Thursday, March 15, 2018
Book Review: "The Shakespeare Requirement" by Julie Schumacher
As if having to work on substandard equipment and in squalid conditions isn't bad enough, the Economics Department and its chair, Roland Gladwell, who convinced the university and corporate sponsors that his department needed state-of-the-art classrooms and technology, now has his eye on the English Department's remaining space. Fitger has to guard himself against angry wasps, faulty air conditioning, and a computer that might workif he could ever get the University's IT department to schedule an appointment. (And don't try to set up a meeting with him on P-Cal, the university-wide calendar system, as he refuses to use it.)
But these problems are just the tip of the iceberg. He has to deal with a department in shambles, get his colleagues to adopt a new-agey Statement of Vision for the department (just ridiculous), and his attempts to get a 90-year-old Shakespearean scholar to retire backfire when the man convinces the press that Shakespeare isn't important to the English Department any longer. Plus, any requests he has have to be approved by the dean, who happens to be his ex-wife's lover. It's enough to make any man crumble.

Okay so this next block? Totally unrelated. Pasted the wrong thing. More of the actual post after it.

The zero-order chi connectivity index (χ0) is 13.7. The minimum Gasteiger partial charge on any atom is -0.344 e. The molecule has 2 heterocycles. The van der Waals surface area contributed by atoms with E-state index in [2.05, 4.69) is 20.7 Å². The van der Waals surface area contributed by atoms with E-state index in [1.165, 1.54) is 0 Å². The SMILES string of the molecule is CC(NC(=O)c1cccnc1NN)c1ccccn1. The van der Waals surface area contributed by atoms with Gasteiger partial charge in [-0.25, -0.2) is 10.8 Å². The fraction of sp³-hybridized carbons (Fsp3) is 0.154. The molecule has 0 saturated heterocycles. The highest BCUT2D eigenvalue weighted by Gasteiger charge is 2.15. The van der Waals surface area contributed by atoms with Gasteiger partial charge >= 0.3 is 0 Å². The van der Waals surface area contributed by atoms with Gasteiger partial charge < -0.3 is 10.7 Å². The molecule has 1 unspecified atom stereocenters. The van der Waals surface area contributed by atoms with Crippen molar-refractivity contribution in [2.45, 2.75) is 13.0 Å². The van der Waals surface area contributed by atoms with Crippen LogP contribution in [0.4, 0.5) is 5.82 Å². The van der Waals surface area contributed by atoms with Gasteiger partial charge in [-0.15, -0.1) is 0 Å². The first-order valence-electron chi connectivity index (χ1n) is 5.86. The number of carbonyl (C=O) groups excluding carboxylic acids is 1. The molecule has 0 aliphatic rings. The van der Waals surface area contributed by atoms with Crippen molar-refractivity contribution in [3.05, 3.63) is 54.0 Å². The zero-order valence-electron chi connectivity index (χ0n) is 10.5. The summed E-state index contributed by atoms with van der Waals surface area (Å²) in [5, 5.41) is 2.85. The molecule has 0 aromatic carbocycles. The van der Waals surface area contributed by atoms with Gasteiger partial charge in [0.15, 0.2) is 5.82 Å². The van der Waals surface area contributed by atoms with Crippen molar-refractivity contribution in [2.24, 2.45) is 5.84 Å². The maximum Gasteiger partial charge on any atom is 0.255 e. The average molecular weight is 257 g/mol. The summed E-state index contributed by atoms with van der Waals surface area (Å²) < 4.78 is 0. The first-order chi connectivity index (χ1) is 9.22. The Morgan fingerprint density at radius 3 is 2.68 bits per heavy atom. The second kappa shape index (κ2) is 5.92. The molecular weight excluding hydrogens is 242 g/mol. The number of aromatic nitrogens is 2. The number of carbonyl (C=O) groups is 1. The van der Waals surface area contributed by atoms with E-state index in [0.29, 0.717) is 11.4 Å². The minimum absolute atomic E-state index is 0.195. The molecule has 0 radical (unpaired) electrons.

The Shakespeare Requirement follows Fitger as he navigates university and department politics, tries to figure out exactly what his relationship is with his ex-wife, and wonders what secrets his assistant, Fran, is hiding. The book shifts narration among a number of charactersFitger, his ex-wife Janet; Philip, Fitger's boss and Janet's lover; Fran; Roland Gladwell; Professor Cassovan, the Shakespeare expert; and Angela, a sheltered student away from home for the first time.
What I enjoyed so much about Dear Committee Members (see my review) is that it was an epistolary novelthe whole story was told through letters Fitger wrote to various people within and outside the university. His voice was tremendously memorable and at times hysterically funny, plus it reminded me of a committee chairman I was working with at the time.
However, this book is told in the traditional narrative style, which didn't quite work for me. While most of the characters used the same pompous, high-brow language that Fitger did in the earlier book, the story didn't flow as well in this manner. I thought there were too many characters to follow, and after a while there were so many machinations to keep straight, so much politics to navigate, I didn't enjoy it as much as I had hoped.
Stories of systemic dysfunction and office politics are often humorous, and some may find this funnier than I did. There's no doubt that Schumacher is a talented storyteller, and these characters are fascinating. I'd love her to write another epistolary novel somedayit's a terrific change of pace!
NetGalley and Doubleday Books provided me an advance copy of the book in exchange for an unbiased review. Thanks for making this available!